AnandTech Storage Bench - The Destroyer

The Destroyer is an extremely long test replicating the access patterns of very IO-intensive desktop usage. A detailed breakdown can be found in this article. Like real-world usage, the drives do get the occasional break that allows for some background garbage collection and flushing caches, but those idle times are limited to 25ms so that it doesn't take all week to run the test. These AnandTech Storage Bench (ATSB) tests do not involve running the actual applications that generated the workloads, so the scores are relatively insensitive to changes in CPU performance and RAM from our new testbed, but the jump to a newer version of Windows and the newer storage drivers can have an impact.

We quantify performance on this test by reporting the drive's average data throughput, the average latency of the I/O operations, and the total energy used by the drive over the course of the test.

ATSB - The Destroyer (Data Rate)

The average data rate of the 1TB Samsung PM981 on The Destroyer is comparable to the 960 EVO 1TB and well ahead of any competing TLC-based drives like the Toshiba XG5. The 512GB PM981 is slower by a typical amount, and still faster than any of the non-Samsung drives of that size.

ATSB - The Destroyer (Average Latency)ATSB - The Destroyer (99th Percentile Latency)

The 1TB PM981 shows a substantial improvement over the average and 99th percentile latency scores of the 960 EVO, putting it close to the 960 PRO. The 512GB PM981 isn't as impressive, with latency scores that fall behind most MLC-based NVMe SSDs.

ATSB - The Destroyer (Average Read Latency)ATSB - The Destroyer (Average Write Latency)

The 1TB PM981 sets a new record (among flash-based SSDs) for average read latency on The Destroyer, shaving a few microseconds off the 960 PRO's performance. The average write latency can't quite keep up with the MLC-based 960 PRO that doesn't use SLC write caching. The smaller 512GB PM981 is competitive with most similarly-sized MLC-based drives, but slower than Samsung's 960 PRO.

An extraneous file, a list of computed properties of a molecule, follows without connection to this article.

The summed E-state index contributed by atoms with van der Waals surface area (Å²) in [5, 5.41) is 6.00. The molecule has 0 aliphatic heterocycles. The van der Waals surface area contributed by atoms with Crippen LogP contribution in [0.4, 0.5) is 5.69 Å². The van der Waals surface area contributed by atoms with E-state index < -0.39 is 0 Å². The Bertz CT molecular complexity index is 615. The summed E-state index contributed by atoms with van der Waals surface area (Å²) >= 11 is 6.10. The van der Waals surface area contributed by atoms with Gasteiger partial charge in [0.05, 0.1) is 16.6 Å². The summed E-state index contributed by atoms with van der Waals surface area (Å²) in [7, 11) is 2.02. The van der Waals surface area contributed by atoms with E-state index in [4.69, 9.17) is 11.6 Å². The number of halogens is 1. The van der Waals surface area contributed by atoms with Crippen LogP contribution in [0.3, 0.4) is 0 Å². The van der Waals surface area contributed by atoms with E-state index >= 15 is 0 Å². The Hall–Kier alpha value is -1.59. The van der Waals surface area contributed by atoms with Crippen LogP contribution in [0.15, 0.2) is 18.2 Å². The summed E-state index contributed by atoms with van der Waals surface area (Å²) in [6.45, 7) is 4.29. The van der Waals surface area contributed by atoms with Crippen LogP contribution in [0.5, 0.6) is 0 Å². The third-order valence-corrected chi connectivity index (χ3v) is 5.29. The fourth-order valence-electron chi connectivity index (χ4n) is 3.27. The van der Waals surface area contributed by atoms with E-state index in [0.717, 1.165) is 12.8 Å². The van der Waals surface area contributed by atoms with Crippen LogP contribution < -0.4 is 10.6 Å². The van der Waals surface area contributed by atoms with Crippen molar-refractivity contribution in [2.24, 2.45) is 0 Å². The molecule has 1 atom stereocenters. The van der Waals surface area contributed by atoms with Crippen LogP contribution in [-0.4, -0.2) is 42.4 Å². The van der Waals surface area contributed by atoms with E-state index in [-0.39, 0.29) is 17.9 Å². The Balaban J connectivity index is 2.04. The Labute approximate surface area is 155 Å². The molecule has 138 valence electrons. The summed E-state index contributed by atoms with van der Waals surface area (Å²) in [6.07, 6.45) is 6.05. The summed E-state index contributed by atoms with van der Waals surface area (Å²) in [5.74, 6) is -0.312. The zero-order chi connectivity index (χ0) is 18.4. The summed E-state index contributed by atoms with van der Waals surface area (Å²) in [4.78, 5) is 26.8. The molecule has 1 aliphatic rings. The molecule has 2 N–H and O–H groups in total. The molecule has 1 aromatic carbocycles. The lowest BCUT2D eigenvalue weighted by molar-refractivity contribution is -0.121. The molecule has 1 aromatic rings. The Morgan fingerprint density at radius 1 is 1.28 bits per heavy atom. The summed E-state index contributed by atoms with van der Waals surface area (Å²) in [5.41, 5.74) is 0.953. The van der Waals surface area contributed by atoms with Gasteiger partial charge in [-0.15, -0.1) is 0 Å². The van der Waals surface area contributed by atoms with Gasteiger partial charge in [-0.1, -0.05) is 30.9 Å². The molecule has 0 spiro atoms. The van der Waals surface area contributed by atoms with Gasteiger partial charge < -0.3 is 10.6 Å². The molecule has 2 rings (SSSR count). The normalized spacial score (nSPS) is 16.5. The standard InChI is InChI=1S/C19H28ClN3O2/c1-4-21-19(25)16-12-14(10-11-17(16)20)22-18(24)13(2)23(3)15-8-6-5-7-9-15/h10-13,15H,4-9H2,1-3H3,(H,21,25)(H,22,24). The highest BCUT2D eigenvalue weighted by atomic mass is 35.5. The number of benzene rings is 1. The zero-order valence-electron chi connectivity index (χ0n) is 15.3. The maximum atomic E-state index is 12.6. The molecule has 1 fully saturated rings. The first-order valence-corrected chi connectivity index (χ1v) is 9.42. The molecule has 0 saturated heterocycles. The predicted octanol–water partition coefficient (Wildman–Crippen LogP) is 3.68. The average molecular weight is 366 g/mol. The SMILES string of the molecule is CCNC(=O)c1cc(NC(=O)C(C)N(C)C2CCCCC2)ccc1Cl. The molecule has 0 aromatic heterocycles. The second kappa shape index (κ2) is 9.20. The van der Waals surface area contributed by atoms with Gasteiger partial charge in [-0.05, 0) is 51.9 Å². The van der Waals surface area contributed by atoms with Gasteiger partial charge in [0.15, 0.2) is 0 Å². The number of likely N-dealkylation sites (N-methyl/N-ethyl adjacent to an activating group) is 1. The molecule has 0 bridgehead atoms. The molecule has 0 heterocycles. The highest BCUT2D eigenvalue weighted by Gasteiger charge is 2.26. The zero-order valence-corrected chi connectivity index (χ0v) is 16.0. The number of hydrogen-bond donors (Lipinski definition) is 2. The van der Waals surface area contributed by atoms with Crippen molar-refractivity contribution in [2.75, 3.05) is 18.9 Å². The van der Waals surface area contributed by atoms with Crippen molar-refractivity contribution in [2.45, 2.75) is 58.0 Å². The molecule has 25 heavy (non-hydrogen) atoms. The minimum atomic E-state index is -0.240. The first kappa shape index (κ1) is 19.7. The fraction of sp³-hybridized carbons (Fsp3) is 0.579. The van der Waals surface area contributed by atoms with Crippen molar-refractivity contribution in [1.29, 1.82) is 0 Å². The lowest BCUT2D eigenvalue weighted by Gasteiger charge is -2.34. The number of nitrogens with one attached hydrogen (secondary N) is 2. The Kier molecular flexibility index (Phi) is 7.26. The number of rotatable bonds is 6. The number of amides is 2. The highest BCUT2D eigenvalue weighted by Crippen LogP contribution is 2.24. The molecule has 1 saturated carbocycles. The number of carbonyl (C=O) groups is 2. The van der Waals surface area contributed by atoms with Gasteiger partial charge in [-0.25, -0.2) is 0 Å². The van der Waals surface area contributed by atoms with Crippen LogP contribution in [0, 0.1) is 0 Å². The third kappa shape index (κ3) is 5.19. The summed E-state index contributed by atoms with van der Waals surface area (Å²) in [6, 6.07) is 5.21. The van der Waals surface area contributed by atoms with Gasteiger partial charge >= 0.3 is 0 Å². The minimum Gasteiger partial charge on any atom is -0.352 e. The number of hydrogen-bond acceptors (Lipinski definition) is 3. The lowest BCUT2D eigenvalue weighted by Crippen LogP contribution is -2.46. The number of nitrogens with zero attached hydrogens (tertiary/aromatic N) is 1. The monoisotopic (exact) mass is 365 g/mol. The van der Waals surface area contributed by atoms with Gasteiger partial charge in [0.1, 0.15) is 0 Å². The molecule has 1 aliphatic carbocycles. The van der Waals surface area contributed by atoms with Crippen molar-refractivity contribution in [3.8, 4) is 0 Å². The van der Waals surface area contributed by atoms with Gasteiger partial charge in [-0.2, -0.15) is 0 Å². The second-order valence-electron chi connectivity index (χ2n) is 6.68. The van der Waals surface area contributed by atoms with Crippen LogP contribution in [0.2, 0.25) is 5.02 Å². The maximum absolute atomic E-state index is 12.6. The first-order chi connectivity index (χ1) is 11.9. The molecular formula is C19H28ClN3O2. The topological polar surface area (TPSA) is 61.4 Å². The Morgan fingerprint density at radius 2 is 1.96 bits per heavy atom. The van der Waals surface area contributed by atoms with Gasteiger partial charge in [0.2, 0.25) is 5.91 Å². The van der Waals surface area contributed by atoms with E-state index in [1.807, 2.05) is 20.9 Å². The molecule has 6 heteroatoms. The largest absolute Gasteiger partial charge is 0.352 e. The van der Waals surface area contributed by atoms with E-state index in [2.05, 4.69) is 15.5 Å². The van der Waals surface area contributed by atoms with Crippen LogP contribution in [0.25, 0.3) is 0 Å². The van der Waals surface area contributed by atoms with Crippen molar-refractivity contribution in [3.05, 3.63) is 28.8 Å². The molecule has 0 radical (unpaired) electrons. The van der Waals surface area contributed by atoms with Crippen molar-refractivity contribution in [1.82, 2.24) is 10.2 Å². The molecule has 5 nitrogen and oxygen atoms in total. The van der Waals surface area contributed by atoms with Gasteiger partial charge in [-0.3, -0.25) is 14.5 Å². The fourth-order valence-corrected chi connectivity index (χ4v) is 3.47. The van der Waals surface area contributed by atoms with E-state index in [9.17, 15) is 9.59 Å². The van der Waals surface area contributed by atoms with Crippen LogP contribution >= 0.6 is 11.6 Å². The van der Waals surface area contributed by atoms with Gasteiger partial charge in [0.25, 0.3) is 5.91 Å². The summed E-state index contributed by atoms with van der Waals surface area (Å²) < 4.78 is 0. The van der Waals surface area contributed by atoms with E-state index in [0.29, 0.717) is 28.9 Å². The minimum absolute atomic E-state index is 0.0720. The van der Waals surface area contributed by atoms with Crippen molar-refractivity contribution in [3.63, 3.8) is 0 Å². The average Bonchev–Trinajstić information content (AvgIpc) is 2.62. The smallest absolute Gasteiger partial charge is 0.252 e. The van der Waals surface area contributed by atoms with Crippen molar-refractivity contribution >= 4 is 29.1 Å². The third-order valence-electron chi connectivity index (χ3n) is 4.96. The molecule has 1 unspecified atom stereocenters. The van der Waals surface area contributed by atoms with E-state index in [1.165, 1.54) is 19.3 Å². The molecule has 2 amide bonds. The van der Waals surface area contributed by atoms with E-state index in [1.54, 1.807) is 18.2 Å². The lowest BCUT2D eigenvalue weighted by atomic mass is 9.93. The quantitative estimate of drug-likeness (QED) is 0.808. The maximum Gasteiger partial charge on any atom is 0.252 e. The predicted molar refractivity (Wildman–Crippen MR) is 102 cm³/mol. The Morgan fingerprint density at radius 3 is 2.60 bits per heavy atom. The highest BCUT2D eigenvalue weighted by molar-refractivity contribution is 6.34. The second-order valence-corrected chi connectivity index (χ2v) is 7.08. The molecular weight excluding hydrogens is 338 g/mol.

ATSB - The Destroyer (99th Percentile Read Latency)ATSB - The Destroyer (99th Percentile Write Latency)

Samsung's 99th percentile read latency is nothing special, though the PM981 does offer clear improvement over the 960 EVO. The 99th percentile write latency of the 1TB PM981 is excellent and far better than the 1TB 960 EVO. The 512GB PM981 is clearly the fastest TLC-based drive of that size that we've tested, but it doesn't quite match the 99th percentile latency scores of the MLC-based competition.

Introduction AnandTech Storage Bench - Heavy
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  • peevee - Thursday, November 30, 2017 - link

    The most important parameter is the sustained random read, when the user have to actually wait (buffered writes let you continue working right away and it is almost impossible to overflow write caches during normal desktop usage).
    And even SSDs continue to suck in this parameter. 60MB/s? Booo...
    Although testing on 4k random is too strict, NTFS runs are usually 16 clusters (64k).
    Reply
  • wyewye - Thursday, November 30, 2017 - link

    This is why I stopped coming to Anandtech daily: you keep excluding top offers from Intel in your SSD benchmarks.

    Samsung shills!
    Reply
  • ddriver - Thursday, November 30, 2017 - link

    LOL, second funniest thing I heard this week Reply
  • ddrіver - Thursday, November 30, 2017 - link

    The first one was actually a joke with a priest and a rabbi... Can't really remember the punchline now. Reply
  • lilmoe - Thursday, November 30, 2017 - link

    Thank you, competing OEMs. Thanks to you, Samsung isn't even trying anymore. Just when I thought they'd introduce 64 layer SLC, they decide to go full TLC, because why try harder? Screw you too, Samsung. Reply
  • ddrіver - Thursday, November 30, 2017 - link

    Exactly my point. It's not so hard for them to go to 64 or 128 or even 256 layer SLC, with even an 8TB SSD. That should be in the range of $500-$600 to be competitive. Instead they choose to deliver a drive that simply doesn't massively improve on every single data point relative to the old generation. It might be good for 95% of consumers but they don't even think of us, professionals.

    Just downloading a game nowadays takes 50-100GB of SSD writes. At this rate who know how long I'm going to be able to use this kind of SSD. Greedy people selling to sheeple. Wake up!
    Reply
  • zodiacfml - Friday, December 1, 2017 - link

    Samsung, like Intel, has no competition taking their sweet time with each iteration. Reply
  • AnnonymousCoward - Saturday, December 2, 2017 - link

    In many cases Samsung costs more and has less endurance; the competition is better. Reply
  • melgross - Friday, December 1, 2017 - link

    It’s good to see that manufacturers are so far in advance of where they already are:

    “Other M.2 PCIe SSD vendors have used that tactic and many have also released drives with more substantial heatspreaders or heatsinks in the future.”
    Reply
  • trumanhw - Sunday, December 31, 2017 - link

    1TB 960 Pro looks like it's the shiznit. By far my choice... cost per dollar, and as they said, impunity to the negatives seen in other sizes and models. Where it's not the first, it's so close in the other positions as to require measurement to verify. As always, thank you anand -- you guys rock. Reply

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